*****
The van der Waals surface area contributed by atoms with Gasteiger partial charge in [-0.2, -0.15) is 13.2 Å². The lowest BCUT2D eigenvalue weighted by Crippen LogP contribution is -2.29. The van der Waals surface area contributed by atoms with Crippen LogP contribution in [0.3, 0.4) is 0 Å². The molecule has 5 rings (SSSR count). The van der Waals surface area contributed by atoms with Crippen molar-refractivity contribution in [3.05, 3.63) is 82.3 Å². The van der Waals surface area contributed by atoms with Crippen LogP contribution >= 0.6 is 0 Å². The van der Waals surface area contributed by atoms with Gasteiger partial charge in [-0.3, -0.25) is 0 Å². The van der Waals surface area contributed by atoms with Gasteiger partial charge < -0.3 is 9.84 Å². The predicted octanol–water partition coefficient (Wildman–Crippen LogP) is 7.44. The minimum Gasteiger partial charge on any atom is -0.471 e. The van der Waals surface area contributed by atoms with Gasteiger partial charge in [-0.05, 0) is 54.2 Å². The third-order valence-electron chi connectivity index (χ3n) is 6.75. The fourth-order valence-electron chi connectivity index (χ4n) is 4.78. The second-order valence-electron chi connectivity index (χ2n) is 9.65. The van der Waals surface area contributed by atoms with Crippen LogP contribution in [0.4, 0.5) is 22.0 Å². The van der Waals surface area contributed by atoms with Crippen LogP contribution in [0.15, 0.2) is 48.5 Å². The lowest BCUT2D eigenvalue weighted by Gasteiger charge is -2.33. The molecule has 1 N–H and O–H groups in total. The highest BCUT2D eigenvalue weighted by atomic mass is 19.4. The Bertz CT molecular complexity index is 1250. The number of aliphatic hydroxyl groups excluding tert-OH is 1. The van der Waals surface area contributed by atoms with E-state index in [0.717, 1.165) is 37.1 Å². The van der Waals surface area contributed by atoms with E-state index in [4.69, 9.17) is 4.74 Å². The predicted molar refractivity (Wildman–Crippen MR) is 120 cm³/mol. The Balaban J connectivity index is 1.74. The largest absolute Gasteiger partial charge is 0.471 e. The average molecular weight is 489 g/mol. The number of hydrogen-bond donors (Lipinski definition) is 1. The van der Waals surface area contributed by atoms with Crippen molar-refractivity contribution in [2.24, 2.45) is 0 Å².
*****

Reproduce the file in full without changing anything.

The van der Waals surface area contributed by atoms with Gasteiger partial charge in [-0.2, -0.15) is 13.2 Å². The lowest BCUT2D eigenvalue weighted by Crippen LogP contribution is -2.29. The van der Waals surface area contributed by atoms with Crippen LogP contribution in [0.3, 0.4) is 0 Å². The molecule has 5 rings (SSSR count). The van der Waals surface area contributed by atoms with Crippen molar-refractivity contribution in [3.05, 3.63) is 82.3 Å². The van der Waals surface area contributed by atoms with Crippen LogP contribution >= 0.6 is 0 Å². The van der Waals surface area contributed by atoms with Gasteiger partial charge in [-0.3, -0.25) is 0 Å². The van der Waals surface area contributed by atoms with Gasteiger partial charge < -0.3 is 9.84 Å². The predicted octanol–water partition coefficient (Wildman–Crippen LogP) is 7.44. The minimum Gasteiger partial charge on any atom is -0.471 e. The van der Waals surface area contributed by atoms with Gasteiger partial charge in [-0.05, 0) is 54.2 Å². The third-order valence-electron chi connectivity index (χ3n) is 6.75. The fourth-order valence-electron chi connectivity index (χ4n) is 4.78. The second-order valence-electron chi connectivity index (χ2n) is 9.65. The van der Waals surface area contributed by atoms with Crippen LogP contribution in [0.4, 0.5) is 22.0 Å². The van der Waals surface area contributed by atoms with Crippen LogP contribution in [0.15, 0.2) is 48.5 Å². The lowest BCUT2D eigenvalue weighted by Gasteiger charge is -2.33. The molecule has 1 N–H and O–H groups in total. The highest BCUT2D eigenvalue weighted by atomic mass is 19.4. The Bertz CT molecular complexity index is 1250. The number of aliphatic hydroxyl groups excluding tert-OH is 1. The van der Waals surface area contributed by atoms with E-state index in [0.717, 1.165) is 37.1 Å². The van der Waals surface area contributed by atoms with E-state index in [4.69, 9.17) is 4.74 Å². The predicted molar refractivity (Wildman–Crippen MR) is 120 cm³/mol. The Balaban J connectivity index is 1.74. The largest absolute Gasteiger partial charge is 0.471 e. The average molecular weight is 489 g/mol. The number of hydrogen-bond donors (Lipinski definition) is 1. The van der Waals surface area contributed by atoms with Crippen molar-refractivity contribution in [2.24, 2.45) is 0 Å².